Car and Driver test drives and compares the 2014 BMW 535i xDrive against the 2014 Cadillac CTS 3.6, 2014 Audi A6 3.0T and 2014 Mercedes-Benz E350.
The 2014 BMW 535i xDrive is powered by a 3.0-liter six-cylinder turbocharged engine developing 306 HP and 450 Nm (332 lb-ft) of torque. A ZF 8-speed auto was used in the test. Mercedes-Benz E350 is using a 3.5-liter V6 that makes 306 HP and 273 lb-ft (370 Nm) of torque. The power is sent to the wheels via a 7-speed automatic transmission.
Another V6 engine is used in the Cadillac CTS, a 3.6-liter naturally aspirated engine producing 326 HP and 275 lb-ft (372 Nm) of torque, and mated to an 8-speed automatic. The Cadillac also sends the power only to the rear wheels. The Audi A6 3.05 T is powered by a 3.0 TSI engine that makes 310 HP and 325 lb-ft (440 Nm) of torque.
So which car takes the win? After a comprehensive comparison in all categories, the Audi A6 comes first, followed by the Cadillac CTS, Mercedes-Benz and BMW 535i.
Here is an excerpt from the review:
The only car in this comparison that confounds us as much as the gaming den, the 535i xDrive seems to have lost touch with what once made us go gaga for the model. Alterman wrote down what we were all thinking: “There’s very little of the E39 [1997–2003] left in the 5-series. Now it feels like a big cruiser.”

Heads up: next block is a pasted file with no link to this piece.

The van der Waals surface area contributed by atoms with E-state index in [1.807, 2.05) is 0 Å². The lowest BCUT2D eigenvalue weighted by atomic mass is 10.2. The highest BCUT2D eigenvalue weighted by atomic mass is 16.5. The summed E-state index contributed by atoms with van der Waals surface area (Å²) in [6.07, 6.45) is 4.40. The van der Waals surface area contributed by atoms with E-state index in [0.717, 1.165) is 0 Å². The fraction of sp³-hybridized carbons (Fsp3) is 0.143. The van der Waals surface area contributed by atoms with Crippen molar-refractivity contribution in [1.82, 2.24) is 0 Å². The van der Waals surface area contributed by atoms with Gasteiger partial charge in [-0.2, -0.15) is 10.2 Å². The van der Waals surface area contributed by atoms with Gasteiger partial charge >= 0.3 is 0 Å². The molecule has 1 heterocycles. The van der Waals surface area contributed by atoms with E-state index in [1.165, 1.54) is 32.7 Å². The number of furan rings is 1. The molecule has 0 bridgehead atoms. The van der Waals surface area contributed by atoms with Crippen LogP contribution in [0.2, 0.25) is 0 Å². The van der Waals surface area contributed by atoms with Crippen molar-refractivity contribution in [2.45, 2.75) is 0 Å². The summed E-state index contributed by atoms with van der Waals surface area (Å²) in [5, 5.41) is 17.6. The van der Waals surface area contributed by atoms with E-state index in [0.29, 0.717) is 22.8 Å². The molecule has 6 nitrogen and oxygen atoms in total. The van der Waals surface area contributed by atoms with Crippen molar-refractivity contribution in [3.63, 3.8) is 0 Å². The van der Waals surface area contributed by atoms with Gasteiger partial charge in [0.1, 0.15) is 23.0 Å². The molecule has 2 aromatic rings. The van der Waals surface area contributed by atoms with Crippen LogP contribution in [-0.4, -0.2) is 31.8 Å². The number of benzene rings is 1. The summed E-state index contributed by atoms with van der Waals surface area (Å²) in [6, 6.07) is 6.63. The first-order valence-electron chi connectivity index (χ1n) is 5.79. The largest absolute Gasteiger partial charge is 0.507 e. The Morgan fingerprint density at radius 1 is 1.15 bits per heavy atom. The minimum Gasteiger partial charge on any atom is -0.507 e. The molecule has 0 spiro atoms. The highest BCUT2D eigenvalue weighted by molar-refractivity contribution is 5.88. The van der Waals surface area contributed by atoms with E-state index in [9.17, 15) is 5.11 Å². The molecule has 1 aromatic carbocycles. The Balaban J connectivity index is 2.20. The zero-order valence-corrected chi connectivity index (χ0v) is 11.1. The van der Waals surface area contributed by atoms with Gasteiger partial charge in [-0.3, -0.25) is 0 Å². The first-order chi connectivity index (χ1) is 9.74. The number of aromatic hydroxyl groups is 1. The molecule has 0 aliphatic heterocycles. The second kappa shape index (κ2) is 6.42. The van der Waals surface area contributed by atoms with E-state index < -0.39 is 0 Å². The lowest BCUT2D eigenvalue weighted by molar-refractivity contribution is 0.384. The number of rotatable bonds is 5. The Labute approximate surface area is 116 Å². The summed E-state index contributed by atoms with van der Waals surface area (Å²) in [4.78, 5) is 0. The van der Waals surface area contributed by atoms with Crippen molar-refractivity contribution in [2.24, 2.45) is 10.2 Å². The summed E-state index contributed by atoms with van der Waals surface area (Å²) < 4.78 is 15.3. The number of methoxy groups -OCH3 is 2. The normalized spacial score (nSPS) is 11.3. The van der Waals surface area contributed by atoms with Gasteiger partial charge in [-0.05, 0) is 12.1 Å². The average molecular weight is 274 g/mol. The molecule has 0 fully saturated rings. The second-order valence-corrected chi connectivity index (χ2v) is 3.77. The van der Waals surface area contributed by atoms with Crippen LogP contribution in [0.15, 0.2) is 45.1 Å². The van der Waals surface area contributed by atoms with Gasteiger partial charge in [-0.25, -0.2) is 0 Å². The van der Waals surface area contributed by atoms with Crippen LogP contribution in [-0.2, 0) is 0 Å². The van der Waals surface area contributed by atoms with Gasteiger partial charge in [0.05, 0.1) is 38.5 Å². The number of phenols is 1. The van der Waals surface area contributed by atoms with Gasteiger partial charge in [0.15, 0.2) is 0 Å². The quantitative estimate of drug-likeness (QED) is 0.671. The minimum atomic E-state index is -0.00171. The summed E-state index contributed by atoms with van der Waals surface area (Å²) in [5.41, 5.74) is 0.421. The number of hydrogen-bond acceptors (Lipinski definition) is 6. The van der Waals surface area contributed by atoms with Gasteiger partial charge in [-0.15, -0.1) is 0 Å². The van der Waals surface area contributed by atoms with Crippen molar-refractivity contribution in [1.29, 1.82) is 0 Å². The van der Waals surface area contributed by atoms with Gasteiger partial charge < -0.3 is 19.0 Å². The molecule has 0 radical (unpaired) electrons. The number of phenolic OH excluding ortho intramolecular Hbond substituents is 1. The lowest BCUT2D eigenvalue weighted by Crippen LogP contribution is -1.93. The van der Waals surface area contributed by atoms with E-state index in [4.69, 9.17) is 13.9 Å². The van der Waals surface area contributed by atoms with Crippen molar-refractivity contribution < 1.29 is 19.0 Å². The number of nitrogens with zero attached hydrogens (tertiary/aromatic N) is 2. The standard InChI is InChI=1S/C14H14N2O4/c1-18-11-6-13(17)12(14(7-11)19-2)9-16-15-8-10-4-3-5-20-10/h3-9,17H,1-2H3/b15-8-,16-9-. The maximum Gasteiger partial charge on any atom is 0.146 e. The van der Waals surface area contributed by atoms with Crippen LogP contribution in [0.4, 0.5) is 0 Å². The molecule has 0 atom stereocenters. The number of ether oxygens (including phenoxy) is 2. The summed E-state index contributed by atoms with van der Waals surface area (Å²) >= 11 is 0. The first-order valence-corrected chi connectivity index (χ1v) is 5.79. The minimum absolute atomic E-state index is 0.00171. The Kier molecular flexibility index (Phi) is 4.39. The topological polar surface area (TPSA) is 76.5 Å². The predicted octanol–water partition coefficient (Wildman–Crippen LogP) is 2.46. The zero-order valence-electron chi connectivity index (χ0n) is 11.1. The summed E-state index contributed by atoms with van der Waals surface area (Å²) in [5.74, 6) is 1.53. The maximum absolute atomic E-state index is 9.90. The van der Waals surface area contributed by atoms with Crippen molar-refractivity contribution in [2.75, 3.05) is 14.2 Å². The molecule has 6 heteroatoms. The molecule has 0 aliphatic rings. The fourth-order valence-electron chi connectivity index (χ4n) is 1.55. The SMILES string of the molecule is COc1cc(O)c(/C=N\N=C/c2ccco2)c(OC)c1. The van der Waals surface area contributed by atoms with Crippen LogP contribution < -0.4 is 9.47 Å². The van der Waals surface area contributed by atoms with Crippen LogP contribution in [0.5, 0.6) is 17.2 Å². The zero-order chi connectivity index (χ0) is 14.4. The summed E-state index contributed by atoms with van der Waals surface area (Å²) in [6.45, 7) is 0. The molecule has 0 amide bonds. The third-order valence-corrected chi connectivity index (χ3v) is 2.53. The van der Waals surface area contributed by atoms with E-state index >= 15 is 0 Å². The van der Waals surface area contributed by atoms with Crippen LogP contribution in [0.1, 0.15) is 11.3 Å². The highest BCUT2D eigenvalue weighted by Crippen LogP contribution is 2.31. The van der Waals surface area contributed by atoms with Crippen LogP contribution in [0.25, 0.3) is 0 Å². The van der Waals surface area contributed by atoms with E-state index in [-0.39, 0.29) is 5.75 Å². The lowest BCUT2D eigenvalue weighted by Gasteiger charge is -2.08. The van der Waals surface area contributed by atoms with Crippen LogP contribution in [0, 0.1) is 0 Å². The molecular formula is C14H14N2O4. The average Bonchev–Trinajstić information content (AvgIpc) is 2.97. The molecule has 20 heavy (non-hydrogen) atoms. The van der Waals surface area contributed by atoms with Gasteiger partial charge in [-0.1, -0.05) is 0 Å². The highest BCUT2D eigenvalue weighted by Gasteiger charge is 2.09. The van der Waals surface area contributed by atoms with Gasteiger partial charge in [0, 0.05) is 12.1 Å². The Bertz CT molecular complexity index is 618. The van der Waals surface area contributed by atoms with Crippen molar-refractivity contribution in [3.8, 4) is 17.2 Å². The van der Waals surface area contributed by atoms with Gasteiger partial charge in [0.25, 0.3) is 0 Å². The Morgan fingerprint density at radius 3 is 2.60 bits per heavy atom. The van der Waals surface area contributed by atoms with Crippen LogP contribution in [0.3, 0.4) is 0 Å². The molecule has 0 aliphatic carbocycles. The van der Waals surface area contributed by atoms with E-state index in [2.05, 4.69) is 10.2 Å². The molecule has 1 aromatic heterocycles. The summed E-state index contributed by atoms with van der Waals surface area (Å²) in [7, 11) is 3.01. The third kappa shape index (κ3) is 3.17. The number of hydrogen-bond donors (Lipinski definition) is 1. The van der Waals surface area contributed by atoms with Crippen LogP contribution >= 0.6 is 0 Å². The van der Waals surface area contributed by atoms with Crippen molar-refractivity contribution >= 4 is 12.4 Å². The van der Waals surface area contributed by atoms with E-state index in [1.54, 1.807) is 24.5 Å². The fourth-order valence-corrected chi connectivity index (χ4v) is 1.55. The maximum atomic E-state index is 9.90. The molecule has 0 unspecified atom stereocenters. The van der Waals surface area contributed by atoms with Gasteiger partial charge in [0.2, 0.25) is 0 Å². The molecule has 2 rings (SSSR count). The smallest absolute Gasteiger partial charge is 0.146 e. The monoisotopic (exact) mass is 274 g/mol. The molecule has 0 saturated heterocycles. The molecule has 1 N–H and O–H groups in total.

Indeed, the notebook was overflowing with various ways to describe the 5-series as large and ponderous. It’s clear that shortly after inspiring Cadillac to build lively sedans, BMW left that territory for the taking. While the heaviest entrant at 4187 pounds complete with four-wheel-drive hardware, the BMW is bigger than the other three cars only in its wheelbase, trunk, and front-seat space. It’s the car’s deportment that leaves the lumbering impression. Its fat, large-diameter steering wheel commands a steering system that feels distant and a little slow-witted. The 535i doesn’t turn in readily. Instead it takes a two-stage approach to cornering. Turn-in is accompanied by enough load transfer and body roll to sow doubt about the car’s ability. Then it settles in and delivers the test’s second-best level of grip (0.86 g). But the experience is never exactly fun or confidence-inspiring. And the slowest-in-test slalom performance (40.1 mph) reveals its ultimately messy transitional behavior.
So the BMW has become something of a cruiser. That’s okay if you like that sort of thing, right? Well, it would be if it delivered the ride quality to match the test’s other cruiser, the Mercedes. But it doesn’t. It feels heavy-footed and clomps loudly over broken pavement. And over one particularly abrupt undulation on our handling loop, the 5’s suspension wanted to bottom out, where the other three cars took the hillock with considerably less drama. We suspect driving a 7-series on the same roads wouldn’t feel much different.